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Managing Serviceguard Fifteenth Edition > Appendix C Designing Highly Available Cluster Applications

Minimizing Planned Downtime


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Planned downtime (as opposed to unplanned downtime) is scheduled; examples include backups, systems upgrades to new operating system revisions, or hardware replacements. For planned downtime, application designers should consider:

  • Reducing the time needed for application upgrades/patches.

    Can an administrator install a new version of the application without scheduling downtime? Can different revisions of an application operate within a system? Can different revisions of a client and server operate within a system?

  • Providing for online application reconfiguration.

    Can the configuration information used by the application be changed without bringing down the application?

  • Documenting maintenance operations.

    Does an operator know how to handle maintenance operations?

When discussing highly available systems, unplanned failures are often the main point of discussion. However, if it takes 2 weeks to upgrade a system to a new revision of software, there are bound to be a large number of complaints.

The following sections discuss ways of handling the different types of planned downtime.

Reducing Time Needed for Application Upgrades and Patches

Once a year or so, a new revision of an application is released. How long does it take for the end-user to upgrade to this new revision? This answer is the amount of planned downtime a user must take to upgrade their application. The following guidelines reduce this time.

Provide for Rolling Upgrades

Provide for a “rolling upgrade” in a client/server environment. For a system with many components, the typical scenario is to bring down the entire system, upgrade every node to the new version of the software, and then restart the application on all the affected nodes. For large systems, this could result in a long downtime.

An alternative is to provide for a rolling upgrade. A rolling upgrade rolls out the new software in a phased approach by upgrading only one component at a time. For example, the database server is upgraded on Monday, causing a 15 minute downtime. Then on Tuesday, the application server on two of the nodes is upgraded, which leaves the application servers on the remaining nodes online and causes no downtime. On Wednesday, two more application servers are upgraded, and so on. With this approach, you avoid the problem where everything changes at once, plus you minimize long outages.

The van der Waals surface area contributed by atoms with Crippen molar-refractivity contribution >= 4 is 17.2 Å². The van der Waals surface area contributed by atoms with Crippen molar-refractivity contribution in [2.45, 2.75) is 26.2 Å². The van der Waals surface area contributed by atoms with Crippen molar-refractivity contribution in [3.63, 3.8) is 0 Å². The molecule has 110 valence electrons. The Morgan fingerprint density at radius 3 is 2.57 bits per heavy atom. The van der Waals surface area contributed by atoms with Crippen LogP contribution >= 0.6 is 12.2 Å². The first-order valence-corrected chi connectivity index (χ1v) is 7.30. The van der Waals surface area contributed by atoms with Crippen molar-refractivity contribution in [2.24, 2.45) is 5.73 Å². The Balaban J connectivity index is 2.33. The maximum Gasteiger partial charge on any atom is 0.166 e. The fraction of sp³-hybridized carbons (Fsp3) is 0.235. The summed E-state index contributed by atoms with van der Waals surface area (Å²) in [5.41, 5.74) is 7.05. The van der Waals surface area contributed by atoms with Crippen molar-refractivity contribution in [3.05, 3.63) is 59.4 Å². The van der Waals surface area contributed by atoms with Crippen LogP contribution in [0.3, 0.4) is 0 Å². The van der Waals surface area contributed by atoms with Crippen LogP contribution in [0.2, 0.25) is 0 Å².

The trade-off is that the application software must operate with different revisions of the software. In the above example, the database server might be at revision 5.0 while the some of the application servers are at revision 4.0. The application must be designed to handle this type of situation.

For more information about the rolling upgrades, see Appendix E “Software Upgrades ”, and the Release Notes for your version of Serviceguard at http://docs.hp.com -> High Availability.

Do Not Change the Data Layout Between Releases

Migration of the data to a new format can be very time intensive. It also almost guarantees that rolling upgrade will not be possible. For example, if a database is running on the first node, ideally, the second node could be upgraded to the new revision of the database. When that upgrade is completed, a brief downtime could be scheduled to move the database server from the first node to the newly upgraded second node. The database server would then be restarted, while the first node is idle and ready to be upgraded itself. However, if the new database revision requires a different database layout, the old data will not be readable by the newly updated database. The downtime will be longer as the data is migrated to the new layout.

Providing Online Application Reconfiguration

Most applications have some sort of configuration information that is read when the application is started. If to make a change to the configuration, the application must be halted and a new configuration file read, downtime is incurred.

To avoid this downtime use configuration tools that interact with an application and make dynamic changes online. The ideal solution is to have a configuration tool which interacts with the application. Changes are made online with little or no interruption to the end-user. This tool must be able to do everything online, such as expanding the size of the data, adding new users to the system, adding new users to the application, etc. Every task that an administrator needs to do to the application system can be made available online.

Documenting Maintenance Operations

Standard procedures are important. An application designer should make every effort to make tasks common for both the highly available environment and the normal environment. If an administrator is accustomed to bringing down the entire system after a failure, he or she will continue to do so even if the application has been redesigned to handle a single failure. It is important that application documentation discuss alternatives with regards to high availability for typical maintenance operations.

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